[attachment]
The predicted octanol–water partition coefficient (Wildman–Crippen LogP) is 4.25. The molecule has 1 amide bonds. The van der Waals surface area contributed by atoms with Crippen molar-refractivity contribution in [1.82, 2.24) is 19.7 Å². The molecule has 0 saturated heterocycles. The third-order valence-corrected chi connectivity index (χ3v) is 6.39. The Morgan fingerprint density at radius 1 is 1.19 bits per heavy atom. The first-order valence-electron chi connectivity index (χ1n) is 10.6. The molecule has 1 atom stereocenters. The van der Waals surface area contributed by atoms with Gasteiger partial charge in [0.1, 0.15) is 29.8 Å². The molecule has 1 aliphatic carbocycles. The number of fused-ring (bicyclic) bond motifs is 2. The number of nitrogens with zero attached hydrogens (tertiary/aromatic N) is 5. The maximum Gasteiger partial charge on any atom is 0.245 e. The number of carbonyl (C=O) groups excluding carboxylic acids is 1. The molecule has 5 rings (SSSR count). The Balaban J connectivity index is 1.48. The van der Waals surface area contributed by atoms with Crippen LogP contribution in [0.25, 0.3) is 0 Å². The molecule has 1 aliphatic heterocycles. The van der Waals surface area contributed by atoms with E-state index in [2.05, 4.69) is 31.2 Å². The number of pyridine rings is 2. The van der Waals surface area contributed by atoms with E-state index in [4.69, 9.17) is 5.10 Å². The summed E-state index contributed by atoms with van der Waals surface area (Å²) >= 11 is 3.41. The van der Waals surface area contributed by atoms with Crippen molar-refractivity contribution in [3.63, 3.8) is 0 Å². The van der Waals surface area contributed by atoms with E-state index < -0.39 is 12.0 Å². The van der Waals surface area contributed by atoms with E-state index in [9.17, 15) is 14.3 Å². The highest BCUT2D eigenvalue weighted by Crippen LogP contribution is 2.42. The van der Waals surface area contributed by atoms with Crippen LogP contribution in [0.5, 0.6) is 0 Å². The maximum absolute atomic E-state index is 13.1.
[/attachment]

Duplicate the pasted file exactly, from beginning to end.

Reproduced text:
The predicted octanol–water partition coefficient (Wildman–Crippen LogP) is 4.25. The molecule has 1 amide bonds. The van der Waals surface area contributed by atoms with Crippen molar-refractivity contribution in [1.82, 2.24) is 19.7 Å². The molecule has 0 saturated heterocycles. The third-order valence-corrected chi connectivity index (χ3v) is 6.39. The Morgan fingerprint density at radius 1 is 1.19 bits per heavy atom. The first-order valence-electron chi connectivity index (χ1n) is 10.6. The molecule has 1 atom stereocenters. The van der Waals surface area contributed by atoms with Gasteiger partial charge in [0.1, 0.15) is 29.8 Å². The molecule has 1 aliphatic carbocycles. The number of fused-ring (bicyclic) bond motifs is 2. The number of nitrogens with zero attached hydrogens (tertiary/aromatic N) is 5. The maximum Gasteiger partial charge on any atom is 0.245 e. The number of carbonyl (C=O) groups excluding carboxylic acids is 1. The molecule has 5 rings (SSSR count). The Balaban J connectivity index is 1.48. The van der Waals surface area contributed by atoms with Crippen LogP contribution in [0.25, 0.3) is 0 Å². The molecule has 1 aliphatic heterocycles. The van der Waals surface area contributed by atoms with E-state index in [2.05, 4.69) is 31.2 Å². The number of pyridine rings is 2. The van der Waals surface area contributed by atoms with E-state index in [4.69, 9.17) is 5.10 Å². The summed E-state index contributed by atoms with van der Waals surface area (Å²) >= 11 is 3.41. The van der Waals surface area contributed by atoms with Crippen molar-refractivity contribution in [3.63, 3.8) is 0 Å². The van der Waals surface area contributed by atoms with E-state index < -0.39 is 12.0 Å². The van der Waals surface area contributed by atoms with E-state index in [9.17, 15) is 14.3 Å². The highest BCUT2D eigenvalue weighted by Crippen LogP contribution is 2.42. The van der Waals surface area contributed by atoms with Crippen LogP contribution in [0.5, 0.6) is 0 Å². The maximum absolute atomic E-state index is 13.1.